W3C home > Mailing lists > Public > public-html@w3.org > January 2009

Re: Making the HTML language self-describing

From: Hallvord R. M. Steen <hallvord@opera.com>
Date: Mon, 12 Jan 2009 16:54:33 +0900
To: "Ian Hickson" <ian@hixie.ch>, "Jonas Sicking" <jonas@sicking.cc>
Cc: "Martin Atkins" <mart@degeneration.co.uk>, "Julian Reschke" <julian.reschke@gmx.de>, public-html@w3.org
Message-ID: <op.unmv87yda3v5gv@hr-opera.oslo.opera.com>

On Thu, 08 Jan 2009 12:45:43 +0900, Ian Hickson <ian@hixie.ch> wrote:

>> > However, DOM differences would be the least of your problems if the UA
>> > doesn't support the void elements.
<X>
>> > In other words, it basically *doesn't matter* if the DOM is different
>> > if you're using void elements the UA doesn't support.

I disagree, Ian. I've tried using User JavaScript to "fix" DOM trees that  
are "wrong" due to parsing differences between browsers, and it was  
surprisingly difficult to re-organise the DOM into something usable again  
(particularly if you have to do it AFTER parsing but BEFORE the script  
tries to use the DOM..)

Also consider the situation if void elements from HTML5 are copied into  
pages that are only tested in HTML4 browsers: the DOMs will likely be  
different, and HTML5 browsers will probably be at a disadvantage.

>> 3. The site could deploy a custom plugin or extension and use that to
>> implement the element.
>
> Such custom plugins or extensions could fix the markup at the same time.

This isn't as easy as it sounds (at least not working after the parsing -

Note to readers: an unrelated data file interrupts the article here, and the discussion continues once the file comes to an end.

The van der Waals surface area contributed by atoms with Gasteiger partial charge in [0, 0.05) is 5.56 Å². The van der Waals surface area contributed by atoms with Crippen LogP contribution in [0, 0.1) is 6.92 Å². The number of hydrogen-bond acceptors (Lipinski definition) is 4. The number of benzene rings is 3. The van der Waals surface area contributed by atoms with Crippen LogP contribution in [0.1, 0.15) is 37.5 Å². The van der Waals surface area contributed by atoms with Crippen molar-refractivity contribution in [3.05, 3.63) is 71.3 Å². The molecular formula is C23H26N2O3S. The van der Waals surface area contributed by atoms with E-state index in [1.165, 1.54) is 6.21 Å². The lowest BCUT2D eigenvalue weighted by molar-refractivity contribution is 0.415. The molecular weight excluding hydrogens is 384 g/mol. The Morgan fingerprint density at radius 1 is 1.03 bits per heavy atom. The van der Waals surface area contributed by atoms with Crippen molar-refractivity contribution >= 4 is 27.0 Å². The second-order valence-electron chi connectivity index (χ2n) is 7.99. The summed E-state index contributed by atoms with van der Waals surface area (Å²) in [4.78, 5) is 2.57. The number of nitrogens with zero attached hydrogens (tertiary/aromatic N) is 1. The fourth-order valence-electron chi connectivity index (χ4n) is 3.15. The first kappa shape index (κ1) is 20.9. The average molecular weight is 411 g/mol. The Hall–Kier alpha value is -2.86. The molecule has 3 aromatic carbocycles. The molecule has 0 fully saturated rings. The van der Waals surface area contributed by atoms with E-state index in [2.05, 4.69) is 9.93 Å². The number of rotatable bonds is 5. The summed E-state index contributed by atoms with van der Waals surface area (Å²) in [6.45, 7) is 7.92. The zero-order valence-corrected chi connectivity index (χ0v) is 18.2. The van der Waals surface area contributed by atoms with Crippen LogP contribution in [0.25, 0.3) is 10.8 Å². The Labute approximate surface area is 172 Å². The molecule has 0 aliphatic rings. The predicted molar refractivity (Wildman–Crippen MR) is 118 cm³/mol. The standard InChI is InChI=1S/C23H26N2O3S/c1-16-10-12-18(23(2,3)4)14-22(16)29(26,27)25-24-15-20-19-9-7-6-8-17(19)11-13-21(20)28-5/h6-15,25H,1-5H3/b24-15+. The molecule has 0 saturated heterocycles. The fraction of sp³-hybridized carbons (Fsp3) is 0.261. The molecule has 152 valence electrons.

it might be possible for a Firefox extension or IE BHO to modify markup  
before parsing happens? I don't know, but in such cases what about errors  
introduced for example with document.write()? Does an extension see that  
markup too?).

>> > In fact, as far as I can tell, the only problem would be with
>> > round-tripping, which is a serialisation issue:

Certainly not, the main problems I imagine would be scripting against a  
DOM that is different from what the script expects.

Another potential problem is an unknown void tag's interaction with FORM  
scope - i.e. if you say <form><SomeVoidElement></form><input> - is the  
input a child of a form? (Currently: Firefox and Opera say yes, IE8 and  
Safari no - [1].)

It seems to me that introducing some inconsistency in the way /> is  
handled is a price that might be worth paying for potentially improved  
back- and forward compatibility in parsers.

Jonas already suggested these:
> 2. Allow a trailing '/' to indicate an empty element on all unknown  
> elements.

I'm slightly wary of this because browsers don't currently do it. Hence  
we'd be introducing incompatibility with existing content - but I don't  
know how serious a pain it will be. If we are going to let authors mark  
future void tags as void, "/>" is the absolutely simplest approach so it's  
a tempting idea.

> 3. Make it conforming to write void elements as <foo></foo>. I.e.
> <eventsource></eventsource> would be conforming and equivalent to
> <eventsource>.

I think this would confuse authors more, and be more typing and work for  
them. For better or worse, many people already are familiar with />  
because of the common <br /> and because of XML.


[1]  
http://software.hixie.ch/utilities/js/live-dom-viewer/?%3C!DOCTYPE%20html%3E%0A%3Chtml%3E%3Cform%3E%3CVoidTag%20%2F%3E%3C%2Fform%3E%3Cinput%3E%3C%2Fp%3E%0A%3Cscript%3Eonload%3Dfunction()%7Bw(document.getElementsByTagName('input')%5B0%5D.form)%7D%3C%2Fscript%3E%20

-- 
Hallvord R. M. Steen
Core JavaScript tester, Opera Software
http://www.opera.com/
Opera - simply the best Internet experience
Received on Monday, 12 January 2009 07:54:49 UTC

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